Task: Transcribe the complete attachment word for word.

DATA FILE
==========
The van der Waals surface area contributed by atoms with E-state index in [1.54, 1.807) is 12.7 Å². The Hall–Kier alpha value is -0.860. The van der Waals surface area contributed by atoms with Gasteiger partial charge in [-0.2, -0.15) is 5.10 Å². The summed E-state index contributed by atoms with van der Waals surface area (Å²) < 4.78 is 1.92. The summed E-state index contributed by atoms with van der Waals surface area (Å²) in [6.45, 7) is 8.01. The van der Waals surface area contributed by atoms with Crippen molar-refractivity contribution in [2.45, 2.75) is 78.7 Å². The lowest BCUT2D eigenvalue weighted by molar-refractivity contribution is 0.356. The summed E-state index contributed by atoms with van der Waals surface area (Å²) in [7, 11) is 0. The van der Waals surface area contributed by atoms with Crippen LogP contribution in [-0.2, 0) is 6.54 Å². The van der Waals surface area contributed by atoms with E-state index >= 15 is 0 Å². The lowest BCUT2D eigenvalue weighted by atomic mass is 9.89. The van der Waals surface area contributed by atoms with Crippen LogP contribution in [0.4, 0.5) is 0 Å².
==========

The van der Waals surface area contributed by atoms with E-state index in [1.54, 1.807) is 12.7 Å². The Hall–Kier alpha value is -0.860. The van der Waals surface area contributed by atoms with Gasteiger partial charge in [-0.2, -0.15) is 5.10 Å². The summed E-state index contributed by atoms with van der Waals surface area (Å²) < 4.78 is 1.92. The summed E-state index contributed by atoms with van der Waals surface area (Å²) in [6.45, 7) is 8.01. The van der Waals surface area contributed by atoms with Crippen molar-refractivity contribution in [2.45, 2.75) is 78.7 Å². The lowest BCUT2D eigenvalue weighted by molar-refractivity contribution is 0.356. The summed E-state index contributed by atoms with van der Waals surface area (Å²) in [7, 11) is 0. The van der Waals surface area contributed by atoms with Crippen LogP contribution in [-0.2, 0) is 6.54 Å². The van der Waals surface area contributed by atoms with E-state index >= 15 is 0 Å². The lowest BCUT2D eigenvalue weighted by atomic mass is 9.89. The van der Waals surface area contributed by atoms with Crippen LogP contribution in [0.4, 0.5) is 0 Å².